A reject signal is therefore generated by the microprocessor 44 if any one of three events occurs:
(1) The pulse count between successive falling and rising transitions in the amplifier 40 output exceeds the UT threshold,
(2) The pulse count between successive falling and rising transitions in the amplifier 40 output falls below the LT threshold, or
(3) The pulse count between successive rising and falling transitions in the amplifier 40 output falls below the PT threshold. The conditions are best understood from a visual inspection of FIGS. 1 and 4.
Referring again to FIG. 3, a reject signal generated by the microprocessor sets a D-type flip flop 48. The Q output of flip flop 48 is clocked through a 64 bit shift register 50 at the pulse repetition frequency (prf) of a pulse train which is generated by a variable prf pulse generator 52. The prf control for the pulse generator is a conventional potentiometer P1. The flip-flop 48 is cleared by the CLK' output of shift register 50 after each entry into the shift register, i.e., at the prf of the pulse train output of generator 52, to prepare the flip-flop for the next reject. The prf of the pulse train and the number of stages of the shift register 50 determine the time delay encountered in shifting the Q output of flip-flop 48 to the T output of the shift register. After the prescribed time delay, the T output of the shift register triggers a pulse generator or one shot 56. The one shot 56 generates a pulse having a variable width as set by a conventional potentiometer P2. The ejection mechanism 54 is activated by the pulse output of the one shot for the full pulse duration.
The time delay effected by the shift register 50 is chosen to match the time required for the conveyor 12 to transport a bottle from the location of the light source-sensor pair 28 to the downstream location of the ejection mechanism 54. The ejection mechanism 54 may be a conventional pneumatic device which removes a rejected bottle from the procession by directing a blast of air at the bottle. The duration of the air blast depends on the width of the pulse generated by one shot 56 which in turn depends on the nature of the bottles. Thus, one shot 56 is set by means of the potentiometer P2 to generate a longer pulse for heavier bottles and a shorter pulse for lighter bottles.
The microcomputer 44 is programmed to maintain a running count of various events such as (a) the numbers of bottles "stuck" upright and tilted, (b) the number of "down" bottles, (c) the number of bottles rejected, (d) the total number of normal bottles inspected, and (e) the total number of bottles inspected per minute. Each of (a)-(e) above are counts fed by the microcomputer via a display driver 58 to a 6 digit display 62 which displays the count. The microcomputer also maintains a count of the number of bottles consecutively rejected, but this count is not displayed.
Thus, if the LT or PT threshold has not been reached, the microcomputer increments a software counter (by two) so as to count the number of bottles "stuck" tilted or upright. If the UT threshold is exceeded, the microcomputer increments a software counter so as to count the number of bottles "down". If a count (duration of quiescent level) exceeds the UT threshold or falls below the LT threshold, or if a count (duration of saturation level) falls below the PT threshold, the microcomputer generates a reject signal as previously described and increments a software counter (by two if the LT or PT threshold has not been reached--indicating a pair of "stuck" bottles) so as to count the total number of rejects. Each time that a count (duration of quiescent level) falls between the UT and LT thresholds, and each time that a count (duration of saturation level) reaches the PT threshold, the microcomputer increments a software counter so as to count the number of normal bottles inspected. Moreover, each time that a "bottle sense" condition is detected as described hereinafter, the microcomputer increments a software counter so as to count the total number of bottles inspected. And for any reject condition, the microcomputer increments a software counter which counts the number of consecutive instances in which a reject condition has occurred. This counter, however, is cleared by the microcomputer whenever a normal bottle is inspected, that is, whenever a count (duration of quiescent level) falls between the UT and LT thresholds and whenever a count (duration of saturation level) exceeds the PT threshold.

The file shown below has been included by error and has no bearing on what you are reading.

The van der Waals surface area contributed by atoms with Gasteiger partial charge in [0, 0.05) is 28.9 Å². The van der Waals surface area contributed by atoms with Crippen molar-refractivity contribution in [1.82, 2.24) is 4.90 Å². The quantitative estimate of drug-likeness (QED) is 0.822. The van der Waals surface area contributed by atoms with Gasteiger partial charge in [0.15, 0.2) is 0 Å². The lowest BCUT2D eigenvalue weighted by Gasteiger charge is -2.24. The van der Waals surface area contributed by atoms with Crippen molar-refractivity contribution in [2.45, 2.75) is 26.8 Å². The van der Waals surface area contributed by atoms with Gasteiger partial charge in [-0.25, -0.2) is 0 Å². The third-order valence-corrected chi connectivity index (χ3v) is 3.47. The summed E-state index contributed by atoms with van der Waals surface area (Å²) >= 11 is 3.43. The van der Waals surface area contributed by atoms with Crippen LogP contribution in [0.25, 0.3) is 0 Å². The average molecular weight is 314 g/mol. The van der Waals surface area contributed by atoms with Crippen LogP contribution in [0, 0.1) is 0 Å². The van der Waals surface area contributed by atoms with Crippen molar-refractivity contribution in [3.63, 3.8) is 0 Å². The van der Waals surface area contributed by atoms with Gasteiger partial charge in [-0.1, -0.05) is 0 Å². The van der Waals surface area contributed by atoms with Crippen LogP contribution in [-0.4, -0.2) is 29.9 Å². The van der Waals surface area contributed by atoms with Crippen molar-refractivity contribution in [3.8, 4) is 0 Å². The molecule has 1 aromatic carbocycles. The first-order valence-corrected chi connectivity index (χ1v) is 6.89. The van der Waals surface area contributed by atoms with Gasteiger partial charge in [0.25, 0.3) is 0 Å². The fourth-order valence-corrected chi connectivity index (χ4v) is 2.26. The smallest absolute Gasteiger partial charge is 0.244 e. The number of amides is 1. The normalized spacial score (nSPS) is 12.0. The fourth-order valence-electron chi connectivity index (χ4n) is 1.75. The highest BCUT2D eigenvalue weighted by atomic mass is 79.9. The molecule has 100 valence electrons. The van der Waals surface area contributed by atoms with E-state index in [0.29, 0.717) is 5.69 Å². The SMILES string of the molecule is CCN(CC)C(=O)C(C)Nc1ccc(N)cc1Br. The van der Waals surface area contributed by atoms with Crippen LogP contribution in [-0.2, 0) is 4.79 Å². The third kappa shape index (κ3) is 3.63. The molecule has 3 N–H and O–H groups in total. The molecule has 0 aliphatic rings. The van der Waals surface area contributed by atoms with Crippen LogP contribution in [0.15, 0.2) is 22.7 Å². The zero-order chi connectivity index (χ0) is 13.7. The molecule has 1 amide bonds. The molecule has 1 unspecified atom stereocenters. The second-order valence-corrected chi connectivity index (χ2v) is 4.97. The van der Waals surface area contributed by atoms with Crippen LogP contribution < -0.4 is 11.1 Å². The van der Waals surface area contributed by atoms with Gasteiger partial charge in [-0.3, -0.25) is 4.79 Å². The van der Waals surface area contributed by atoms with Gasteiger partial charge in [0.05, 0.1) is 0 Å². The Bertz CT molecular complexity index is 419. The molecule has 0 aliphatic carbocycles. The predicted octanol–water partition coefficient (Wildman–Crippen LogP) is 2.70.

The microcomputer 44 is also programmed to compute the total number of bottles inspected per minute based on the count of the total number of bottles inspected and successive interrupt pulses received from a 30 second pulse generator 66. See FIG. 3. The pulse generator produces a pulse train having a 30 second period. The pulse train clocks a D-type flip flop 68. The Q output of flip flop 68 is fed to the interrupt (INT) input of the microcomputer 44. Upon detecting an interrupt pulse, the microcomputer multiplies the count of total number of bottles inspected since reception of the last interrupt pulse by 2 to derive the total number of bottles inspected per minute. At the end of each 30 second period, the microcomputer clears the flip flop 68 in preparation for a new computation.